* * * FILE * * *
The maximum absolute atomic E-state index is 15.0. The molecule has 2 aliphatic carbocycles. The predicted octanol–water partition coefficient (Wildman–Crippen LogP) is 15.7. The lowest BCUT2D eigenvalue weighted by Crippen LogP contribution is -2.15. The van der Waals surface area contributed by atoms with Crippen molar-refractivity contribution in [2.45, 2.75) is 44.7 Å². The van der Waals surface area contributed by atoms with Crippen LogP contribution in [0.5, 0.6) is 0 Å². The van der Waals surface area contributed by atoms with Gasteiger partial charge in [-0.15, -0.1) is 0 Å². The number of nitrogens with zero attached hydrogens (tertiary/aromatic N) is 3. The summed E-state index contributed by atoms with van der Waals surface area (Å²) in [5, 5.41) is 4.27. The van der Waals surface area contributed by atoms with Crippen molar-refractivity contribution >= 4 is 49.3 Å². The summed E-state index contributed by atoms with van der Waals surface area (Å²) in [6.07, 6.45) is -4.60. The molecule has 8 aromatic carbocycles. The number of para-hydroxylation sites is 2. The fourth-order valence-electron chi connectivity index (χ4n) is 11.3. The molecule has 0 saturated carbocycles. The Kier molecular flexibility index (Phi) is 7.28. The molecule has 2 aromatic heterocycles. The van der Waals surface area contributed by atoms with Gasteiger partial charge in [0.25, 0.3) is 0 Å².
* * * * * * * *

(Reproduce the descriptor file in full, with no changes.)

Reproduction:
The maximum absolute atomic E-state index is 15.0. The molecule has 2 aliphatic carbocycles. The predicted octanol–water partition coefficient (Wildman–Crippen LogP) is 15.7. The lowest BCUT2D eigenvalue weighted by Crippen LogP contribution is -2.15. The van der Waals surface area contributed by atoms with Crippen molar-refractivity contribution in [2.45, 2.75) is 44.7 Å². The van der Waals surface area contributed by atoms with Crippen LogP contribution in [0.5, 0.6) is 0 Å². The van der Waals surface area contributed by atoms with Gasteiger partial charge in [-0.15, -0.1) is 0 Å². The number of nitrogens with zero attached hydrogens (tertiary/aromatic N) is 3. The summed E-state index contributed by atoms with van der Waals surface area (Å²) in [5, 5.41) is 4.27. The van der Waals surface area contributed by atoms with Crippen molar-refractivity contribution >= 4 is 49.3 Å². The summed E-state index contributed by atoms with van der Waals surface area (Å²) in [6.07, 6.45) is -4.60. The molecule has 8 aromatic carbocycles. The number of para-hydroxylation sites is 2. The fourth-order valence-electron chi connectivity index (χ4n) is 11.3. The molecule has 0 saturated carbocycles. The Kier molecular flexibility index (Phi) is 7.28. The molecule has 2 aromatic heterocycles. The van der Waals surface area contributed by atoms with Gasteiger partial charge in [0.25, 0.3) is 0 Å².